Universal // 2000 // 80 Minutes // Rated PG-13
Reviewed by Judge Patrick Naugle // February 28th, 2001
God + Mascara = Tammy Faye.
In the 1980s, Jim and Tammy Faye Bakker were to Christian TV what "Seinfeld" was the to the secular audience in the 1990s. Parlaying a vast television ministry with the station PTL (Praise The Lord), The Bakkers were the first family of televangelism TV. But in the late '80s it all came crashing down around them with scandal, heartbreak and jail. A hit at the Sundance Film Festival in 2000, Universal now presents on DVD The Eyes Of Tammy Faye, a documentary about Tammy Faye...mother, wife, Christian, and mascara queen.
The Eyes Of Tammy Faye is a fascinating look at one of the media's most bizarre and interesting figures. Starting with her childhood, The Eyes Of Tammy Faye documents Tammy's rise and fall in front and behind the camera. Interwoven are interviews with prominent figures from her past, including ex-husband Jim Bakker, new husband Roe Messner, and talk show co-host Jim J. Bullock. Mixing in rare TV footage, interviews with Tammy herself and narrated by RuPaul, The Eyes Of Tammy Faye is great fun even if you don't believe in an everlasting life.
The Eyes Of Tammy Faye is certainly not something I would have rushed out to see or rent. However, like the "Star Trek" fan documentary Trekkies, The Eyes Of Tammy Faye draws you in after just a few minutes of watching it. Roger Ebert sums it up when he said "You might be surprised how much you like Tammy Faye Bakker!" I was never very aware of who Tammy Faye was. I had known (mostly through Church Lady "Saturday Night Live" sketches) that she and her husband Jim had been scandalized by shady money deals and illicit affairs. What I didn't know was what Tammy Faye was all about. If we can take what this documentary shows as proof, Tammy Faye is more than just the poster child for Avon; she is someone who stands strong in her convictions and her faith. There are two things that Tammy Faye won't give up: Her love of God and her mascara (as she tells it "I just wouldn't be Tammy Faye without either").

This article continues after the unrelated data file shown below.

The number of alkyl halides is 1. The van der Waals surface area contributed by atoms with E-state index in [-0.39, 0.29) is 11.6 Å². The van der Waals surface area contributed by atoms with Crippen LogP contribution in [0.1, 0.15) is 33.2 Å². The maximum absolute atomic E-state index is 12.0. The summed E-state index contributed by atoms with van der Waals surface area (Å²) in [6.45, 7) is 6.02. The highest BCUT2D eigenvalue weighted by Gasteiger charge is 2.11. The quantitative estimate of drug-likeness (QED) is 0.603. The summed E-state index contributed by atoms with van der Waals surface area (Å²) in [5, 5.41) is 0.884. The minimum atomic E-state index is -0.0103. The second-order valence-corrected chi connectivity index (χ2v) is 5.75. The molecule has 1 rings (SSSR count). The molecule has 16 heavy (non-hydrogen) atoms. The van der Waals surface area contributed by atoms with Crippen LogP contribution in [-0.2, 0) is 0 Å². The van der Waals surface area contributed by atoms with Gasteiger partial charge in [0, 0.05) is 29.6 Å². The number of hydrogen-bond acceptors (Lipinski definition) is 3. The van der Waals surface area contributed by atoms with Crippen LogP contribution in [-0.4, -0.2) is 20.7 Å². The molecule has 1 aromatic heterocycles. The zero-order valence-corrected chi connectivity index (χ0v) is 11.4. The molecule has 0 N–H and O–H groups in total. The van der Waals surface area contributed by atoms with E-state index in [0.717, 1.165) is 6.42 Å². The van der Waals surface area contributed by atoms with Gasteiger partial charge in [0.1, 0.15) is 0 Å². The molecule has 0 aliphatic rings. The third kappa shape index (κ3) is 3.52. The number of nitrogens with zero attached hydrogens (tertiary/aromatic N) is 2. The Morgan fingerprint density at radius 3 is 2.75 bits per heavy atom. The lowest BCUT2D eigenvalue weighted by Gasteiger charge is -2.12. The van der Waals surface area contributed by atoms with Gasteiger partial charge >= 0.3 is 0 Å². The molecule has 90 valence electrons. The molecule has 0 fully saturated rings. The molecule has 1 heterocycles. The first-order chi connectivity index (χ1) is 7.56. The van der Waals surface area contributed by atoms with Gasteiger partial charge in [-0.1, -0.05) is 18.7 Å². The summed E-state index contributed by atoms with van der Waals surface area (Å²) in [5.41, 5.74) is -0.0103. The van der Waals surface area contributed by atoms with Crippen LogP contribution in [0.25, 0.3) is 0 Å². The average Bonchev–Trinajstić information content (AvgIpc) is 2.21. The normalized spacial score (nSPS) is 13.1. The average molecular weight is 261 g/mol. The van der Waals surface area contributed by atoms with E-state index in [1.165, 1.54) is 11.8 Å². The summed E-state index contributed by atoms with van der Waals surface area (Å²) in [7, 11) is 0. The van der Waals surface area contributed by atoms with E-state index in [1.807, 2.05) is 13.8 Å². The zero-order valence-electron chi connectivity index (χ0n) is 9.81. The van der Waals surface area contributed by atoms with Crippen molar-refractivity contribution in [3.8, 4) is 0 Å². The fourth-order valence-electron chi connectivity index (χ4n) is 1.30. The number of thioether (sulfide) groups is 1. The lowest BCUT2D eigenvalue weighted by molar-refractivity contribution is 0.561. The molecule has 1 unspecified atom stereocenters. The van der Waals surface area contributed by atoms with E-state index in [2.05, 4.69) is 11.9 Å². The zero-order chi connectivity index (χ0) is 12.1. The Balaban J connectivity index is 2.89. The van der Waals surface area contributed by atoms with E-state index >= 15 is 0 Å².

Surprisingly, The Eyes Of Tammy Faye is a moving and inspirational film about loss, faith and the power of optimism. Tammy Faye certainly has been though a lot in her life. She has battled cancer, been publicly scrutinized, and had family problems in the vein of "Jerry Springer" guests. It's been a mostly uphill battle for poor Tammy Faye, but through it all she has kept her chin up and her foundation heavy.
Jim Bakker and Tammy Faye were head of one of the most popular and successful Christian stations ever. Each week Bakker was forced to raise over $1 million to keep his ministry running, including "Heritage U.S.A.," a 500 room hotel, water park, and meeting facility that, after Disneyland and Disneyworld, was once the most-visited theme park in the nation.
But after a struggle with drugs, sex, and money, it all came crashing down on the Bakkers. Though Tammy Faye was innocent, in the public eyes she was guilty by association as her husband was courted off to jail for a 45-year sentence. After a few years the Bakkers were divorced and Tammy Faye remarried to a man who would also eventually end up in prison. She's certainly not doing well with her pick of men in life.